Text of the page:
Mitosis creates two identical daughter cells that each contain the same number of chromosomes as their parent cell. … These new combinations result from the exchange of DNA between paired chromosomes. Such exchange means that the gametes produced through meiosis exhibit an amazing range of genetic variation.
What is the process of making chromosomes?
Somatic cells reproduce by dividing, a process called mitosis. Between cell divisions the chromosomes exist in an uncoiled state, producing a diffuse mass of genetic material known as chromatin.
What is the process of meiosis?
Meiosis is a process where a single cell divides twice to produce four cells containing half the original amount of genetic information. … During meiosis one cell? divides twice to form four daughter cells. These four daughter cells only have half the number of chromosomes? of the parent cell – they are haploid.
What is it called when chromosomes form?
During prophase, the complex of DNA and proteins contained in the nucleus, known as chromatin, condenses. The chromatin coils and becomes increasingly compact, resulting in the formation of visible chromosomes. Chromosomes are made of a single piece of DNA that is highly organized.
What are chromosomes and how are they formed?
In the nucleus of each cell, the DNA molecule is packaged into thread-like structures called chromosomes. Each chromosome is made up of DNA tightly coiled many times around proteins called histones that support its structure.
What is chromosome composed of?
A chromosome is made up of proteins and DNA organized into genes. Each cell normally contains 23 pairs of chromosomes.
What is the process of mitosis?
Mitosis is a process of nuclear division in eukaryotic cells that occurs when a parent cell divides to produce two identical daughter cells. During cell division, mitosis refers specifically to the separation of the duplicated genetic material carried in the nucleus.
What three processes occur during meiosis?
Three Ways that Genetic Diversity Occurs During Meiosis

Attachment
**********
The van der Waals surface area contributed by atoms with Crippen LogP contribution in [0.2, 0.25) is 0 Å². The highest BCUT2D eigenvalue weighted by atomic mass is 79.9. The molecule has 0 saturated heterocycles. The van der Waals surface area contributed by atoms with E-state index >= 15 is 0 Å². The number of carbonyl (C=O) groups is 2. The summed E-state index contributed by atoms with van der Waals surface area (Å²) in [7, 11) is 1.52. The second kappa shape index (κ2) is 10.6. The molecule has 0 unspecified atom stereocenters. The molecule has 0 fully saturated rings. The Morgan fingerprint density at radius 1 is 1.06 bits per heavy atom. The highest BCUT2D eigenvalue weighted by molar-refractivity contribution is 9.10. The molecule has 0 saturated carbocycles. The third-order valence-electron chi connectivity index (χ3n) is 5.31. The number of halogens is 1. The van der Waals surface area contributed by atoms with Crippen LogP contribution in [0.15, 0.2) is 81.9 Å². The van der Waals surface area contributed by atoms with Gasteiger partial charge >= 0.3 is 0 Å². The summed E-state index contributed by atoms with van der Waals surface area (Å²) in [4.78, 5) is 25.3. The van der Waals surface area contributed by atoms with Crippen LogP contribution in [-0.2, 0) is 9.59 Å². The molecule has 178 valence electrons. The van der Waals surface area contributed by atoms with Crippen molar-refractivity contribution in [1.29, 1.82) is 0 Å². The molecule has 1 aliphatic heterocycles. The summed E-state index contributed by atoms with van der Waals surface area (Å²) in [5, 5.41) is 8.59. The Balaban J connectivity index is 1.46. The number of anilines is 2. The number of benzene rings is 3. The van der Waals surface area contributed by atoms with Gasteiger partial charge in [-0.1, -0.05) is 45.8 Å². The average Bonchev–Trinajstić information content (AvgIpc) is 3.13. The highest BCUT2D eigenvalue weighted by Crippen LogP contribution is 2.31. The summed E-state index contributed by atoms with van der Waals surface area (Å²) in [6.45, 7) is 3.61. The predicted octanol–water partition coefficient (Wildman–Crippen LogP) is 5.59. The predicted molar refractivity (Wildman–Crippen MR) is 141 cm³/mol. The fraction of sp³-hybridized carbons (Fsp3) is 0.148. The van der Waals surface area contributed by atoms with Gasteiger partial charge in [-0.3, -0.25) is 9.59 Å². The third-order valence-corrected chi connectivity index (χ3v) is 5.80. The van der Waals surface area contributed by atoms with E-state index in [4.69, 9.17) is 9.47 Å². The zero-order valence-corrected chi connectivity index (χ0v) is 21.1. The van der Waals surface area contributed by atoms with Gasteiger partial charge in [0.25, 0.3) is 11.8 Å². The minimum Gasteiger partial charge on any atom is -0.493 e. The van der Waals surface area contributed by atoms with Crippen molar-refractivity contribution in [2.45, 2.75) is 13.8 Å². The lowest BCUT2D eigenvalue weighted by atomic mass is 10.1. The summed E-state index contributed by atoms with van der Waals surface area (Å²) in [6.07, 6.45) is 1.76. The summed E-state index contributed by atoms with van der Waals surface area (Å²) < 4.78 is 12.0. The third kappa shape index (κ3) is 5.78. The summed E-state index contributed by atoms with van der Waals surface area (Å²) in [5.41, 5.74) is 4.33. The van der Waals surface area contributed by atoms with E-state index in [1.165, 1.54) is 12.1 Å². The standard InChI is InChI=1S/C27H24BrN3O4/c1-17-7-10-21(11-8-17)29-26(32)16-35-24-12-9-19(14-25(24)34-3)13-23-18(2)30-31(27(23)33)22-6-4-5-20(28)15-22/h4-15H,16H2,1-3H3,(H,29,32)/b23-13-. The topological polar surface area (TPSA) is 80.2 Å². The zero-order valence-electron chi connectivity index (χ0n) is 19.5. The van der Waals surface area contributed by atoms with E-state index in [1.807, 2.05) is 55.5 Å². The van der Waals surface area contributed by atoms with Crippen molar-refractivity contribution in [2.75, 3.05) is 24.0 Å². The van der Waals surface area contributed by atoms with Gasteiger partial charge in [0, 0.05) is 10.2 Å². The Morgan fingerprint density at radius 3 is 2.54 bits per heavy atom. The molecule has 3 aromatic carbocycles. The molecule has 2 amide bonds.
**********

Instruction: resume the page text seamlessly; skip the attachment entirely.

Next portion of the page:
- Meiosis I and II. Meiosis occurs over two generations of cells. …
- Crossing Over. …
- Reduction to Haploid. …
- Random Chromatid Assortment. …
What are the steps in the process of mitosis?
Today, mitosis is understood to involve five phases, based on the physical state of the chromosomes and spindle. These phases are prophase, prometaphase, metaphase, anaphase, and telophase.
What does the metaphase do?
Metaphase is a stage in the cell cycle where all the genetic material is condensing into chromosomes. These chromosomes then become visible. During this stage, the nucleus disappears and the chromosomes appear in the cytoplasm of the cell.
What process created the second chromatid?
A full set of sister chromatids is created during the synthesis (S) phase of interphase, when all the chromosomes in a cell are replicated. The two sister chromatids are separated from each other into two different cells during mitosis or during the second division of meiosis.
What is the name of a section of a chromosome that controls a characteristic?
A gene is a small section of DNA on a chromosome that codes for a particular sequence of amino acids, to make a specific protein. It is the unit of heredity, and may be copied and passed on to the next generation.
Where and how chromosomes are formed?
DNA present on the chromosome not only carries most of the genetic information but also controls the hereditary transference. Chromosomes are essential for the process of cell division, are responsible for replication, division, and creation of daughter cells which contain correct sequences of DNA and proteins.
Where do the chromosomes come from?
Chromosomes come in pairs. Normally, each cell in the human body has 23 pairs of chromosomes (46 total chromosomes). Half come from the mother; the other half come from the father.
What are the 4 stages of the cell cycle?
In eukaryotes, the cell cycle consists of four discrete phases: G1, S, G2, and M. The S or synthesis phase is when DNA replication occurs, and the M or mitosis phase is when the cell actually divides. The other two phases — G1 and G2, the so-called gap phases — are less dramatic but equally important.